Jeff Masters on the Vortex. Fewer and Farther Between.
January 9, 2014
Not a Historic Cold Wave
As notable as this week’s cold wave was–bringing the coldest air seen since 1996 or 1994 over much of the nation–the event failed to set any monthly or all-time record low minimum temperature records at airports and cooperative observing stations monitored by NOAA’s National Climatic Data Center. As wunderground’s weather historian Christopher C. Burt summed it up for me, “The only significant thing about the cold wave is how long it has been since a cold wave of this force has hit for some portions of the country–18 years, to be specific. Prior to 1996, cold waves of this intensity occurred pretty much every 5-10 years. In the 19th century, they occurred every year or two (since 1835). Something that, unlike the cold wave, is a truly unprecedented is the dry spell in California and Oregon, which is causing unprecedented winter wildfires in Northern California.“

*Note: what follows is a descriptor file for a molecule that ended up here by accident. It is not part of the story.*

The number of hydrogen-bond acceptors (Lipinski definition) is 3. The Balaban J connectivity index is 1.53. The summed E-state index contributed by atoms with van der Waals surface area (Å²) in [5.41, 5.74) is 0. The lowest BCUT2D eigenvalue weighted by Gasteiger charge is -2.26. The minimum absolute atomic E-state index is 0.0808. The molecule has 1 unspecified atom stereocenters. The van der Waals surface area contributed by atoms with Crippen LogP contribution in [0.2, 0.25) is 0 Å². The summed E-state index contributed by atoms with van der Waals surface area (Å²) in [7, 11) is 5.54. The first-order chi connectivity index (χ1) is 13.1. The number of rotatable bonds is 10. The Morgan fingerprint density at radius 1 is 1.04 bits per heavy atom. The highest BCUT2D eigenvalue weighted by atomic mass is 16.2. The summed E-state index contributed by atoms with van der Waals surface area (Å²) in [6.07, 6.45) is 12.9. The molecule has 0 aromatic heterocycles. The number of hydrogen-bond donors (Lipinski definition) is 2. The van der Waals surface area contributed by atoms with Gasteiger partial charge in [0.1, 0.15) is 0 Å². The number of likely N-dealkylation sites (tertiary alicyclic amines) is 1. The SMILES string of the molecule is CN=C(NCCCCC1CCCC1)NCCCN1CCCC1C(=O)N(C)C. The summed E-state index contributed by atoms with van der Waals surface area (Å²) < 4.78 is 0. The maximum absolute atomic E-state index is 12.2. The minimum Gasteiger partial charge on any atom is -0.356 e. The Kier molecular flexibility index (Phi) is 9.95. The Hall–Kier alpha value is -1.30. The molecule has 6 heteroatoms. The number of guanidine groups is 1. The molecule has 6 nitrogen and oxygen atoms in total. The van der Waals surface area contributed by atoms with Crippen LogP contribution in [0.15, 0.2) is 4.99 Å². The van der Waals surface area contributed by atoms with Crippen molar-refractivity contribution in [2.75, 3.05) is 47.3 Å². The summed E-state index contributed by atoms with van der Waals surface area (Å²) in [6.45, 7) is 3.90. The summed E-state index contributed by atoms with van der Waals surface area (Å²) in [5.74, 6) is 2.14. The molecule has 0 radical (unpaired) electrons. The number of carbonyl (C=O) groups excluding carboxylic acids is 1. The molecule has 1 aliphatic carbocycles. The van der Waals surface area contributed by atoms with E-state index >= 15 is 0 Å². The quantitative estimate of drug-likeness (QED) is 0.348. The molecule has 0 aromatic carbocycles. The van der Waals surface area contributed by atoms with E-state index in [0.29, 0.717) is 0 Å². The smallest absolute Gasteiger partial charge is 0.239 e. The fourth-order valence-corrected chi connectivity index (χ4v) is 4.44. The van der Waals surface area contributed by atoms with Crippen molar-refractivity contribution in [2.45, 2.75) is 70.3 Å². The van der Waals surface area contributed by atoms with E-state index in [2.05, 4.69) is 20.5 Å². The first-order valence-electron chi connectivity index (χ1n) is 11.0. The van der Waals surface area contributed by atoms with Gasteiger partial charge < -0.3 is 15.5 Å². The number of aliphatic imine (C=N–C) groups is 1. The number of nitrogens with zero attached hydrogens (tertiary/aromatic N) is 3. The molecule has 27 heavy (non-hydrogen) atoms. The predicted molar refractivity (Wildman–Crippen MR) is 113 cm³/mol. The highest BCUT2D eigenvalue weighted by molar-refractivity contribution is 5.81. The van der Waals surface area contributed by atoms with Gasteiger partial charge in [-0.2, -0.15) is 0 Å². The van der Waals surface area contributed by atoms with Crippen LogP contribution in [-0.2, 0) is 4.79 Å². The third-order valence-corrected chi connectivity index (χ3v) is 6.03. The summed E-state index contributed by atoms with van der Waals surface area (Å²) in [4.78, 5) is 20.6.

Part of the reason that this week’s cold wave did not set any all-time or monthly cold records is that it is becoming increasingly difficult to do so in a warming climate. As Andrew Freedman of Climate Central wrote in a blog post yesterday, “While the cold temperatures have been unusual and even deadly, climate data shows that intense cold such as this event is now occurring far less frequently in the continental U.S. than it used to. This is largely related to winter warming trends due to man-made global warming and natural climate variability.” For example, in Detroit during the 1970s, there were an average of 7.9 nights with temperatures below zero. But this decade, that number has been closer to two nights.